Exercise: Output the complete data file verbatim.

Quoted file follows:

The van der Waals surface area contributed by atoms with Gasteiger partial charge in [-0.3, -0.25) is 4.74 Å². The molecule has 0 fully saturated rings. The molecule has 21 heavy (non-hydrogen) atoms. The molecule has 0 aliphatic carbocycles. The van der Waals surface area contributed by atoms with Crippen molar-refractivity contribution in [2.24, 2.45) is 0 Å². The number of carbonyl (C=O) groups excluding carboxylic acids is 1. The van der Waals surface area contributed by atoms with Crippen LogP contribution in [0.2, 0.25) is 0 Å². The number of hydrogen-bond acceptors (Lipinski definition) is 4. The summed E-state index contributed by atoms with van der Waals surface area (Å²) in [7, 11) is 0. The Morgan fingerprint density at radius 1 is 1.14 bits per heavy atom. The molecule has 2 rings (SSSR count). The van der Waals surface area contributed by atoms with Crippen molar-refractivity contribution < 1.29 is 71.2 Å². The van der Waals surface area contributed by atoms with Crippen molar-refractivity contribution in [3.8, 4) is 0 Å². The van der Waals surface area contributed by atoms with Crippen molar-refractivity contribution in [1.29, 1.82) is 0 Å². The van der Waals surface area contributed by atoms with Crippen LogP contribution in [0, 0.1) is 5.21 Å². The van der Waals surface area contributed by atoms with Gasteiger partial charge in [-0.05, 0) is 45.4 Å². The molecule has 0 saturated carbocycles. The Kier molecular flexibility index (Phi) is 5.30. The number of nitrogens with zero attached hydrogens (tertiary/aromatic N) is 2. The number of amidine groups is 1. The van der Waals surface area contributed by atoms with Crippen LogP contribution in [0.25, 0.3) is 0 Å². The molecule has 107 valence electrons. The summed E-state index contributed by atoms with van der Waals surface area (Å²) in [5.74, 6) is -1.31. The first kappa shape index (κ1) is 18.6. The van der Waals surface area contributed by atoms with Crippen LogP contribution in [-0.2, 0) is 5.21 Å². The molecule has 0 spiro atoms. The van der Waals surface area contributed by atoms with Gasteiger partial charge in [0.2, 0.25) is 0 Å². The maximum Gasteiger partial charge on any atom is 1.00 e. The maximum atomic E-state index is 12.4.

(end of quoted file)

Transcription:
The van der Waals surface area contributed by atoms with Gasteiger partial charge in [-0.3, -0.25) is 4.74 Å². The molecule has 0 fully saturated rings. The molecule has 21 heavy (non-hydrogen) atoms. The molecule has 0 aliphatic carbocycles. The van der Waals surface area contributed by atoms with Crippen molar-refractivity contribution in [2.24, 2.45) is 0 Å². The number of carbonyl (C=O) groups excluding carboxylic acids is 1. The van der Waals surface area contributed by atoms with Crippen LogP contribution in [0.2, 0.25) is 0 Å². The number of hydrogen-bond acceptors (Lipinski definition) is 4. The summed E-state index contributed by atoms with van der Waals surface area (Å²) in [7, 11) is 0. The Morgan fingerprint density at radius 1 is 1.14 bits per heavy atom. The molecule has 2 rings (SSSR count). The van der Waals surface area contributed by atoms with Crippen molar-refractivity contribution < 1.29 is 71.2 Å². The van der Waals surface area contributed by atoms with Crippen molar-refractivity contribution in [3.8, 4) is 0 Å². The van der Waals surface area contributed by atoms with Crippen molar-refractivity contribution in [1.29, 1.82) is 0 Å². The van der Waals surface area contributed by atoms with Crippen LogP contribution in [0, 0.1) is 5.21 Å². The van der Waals surface area contributed by atoms with Gasteiger partial charge in [-0.05, 0) is 45.4 Å². The molecule has 0 saturated carbocycles. The Kier molecular flexibility index (Phi) is 5.30. The number of nitrogens with zero attached hydrogens (tertiary/aromatic N) is 2. The number of amidine groups is 1. The van der Waals surface area contributed by atoms with Crippen LogP contribution in [0.25, 0.3) is 0 Å². The molecule has 107 valence electrons. The summed E-state index contributed by atoms with van der Waals surface area (Å²) in [5.74, 6) is -1.31. The first kappa shape index (κ1) is 18.6. The van der Waals surface area contributed by atoms with Crippen LogP contribution in [-0.2, 0) is 5.21 Å². The molecule has 0 spiro atoms. The van der Waals surface area contributed by atoms with Gasteiger partial charge in [0.2, 0.25) is 0 Å². The maximum Gasteiger partial charge on any atom is 1.00 e. The maximum atomic E-state index is 12.4.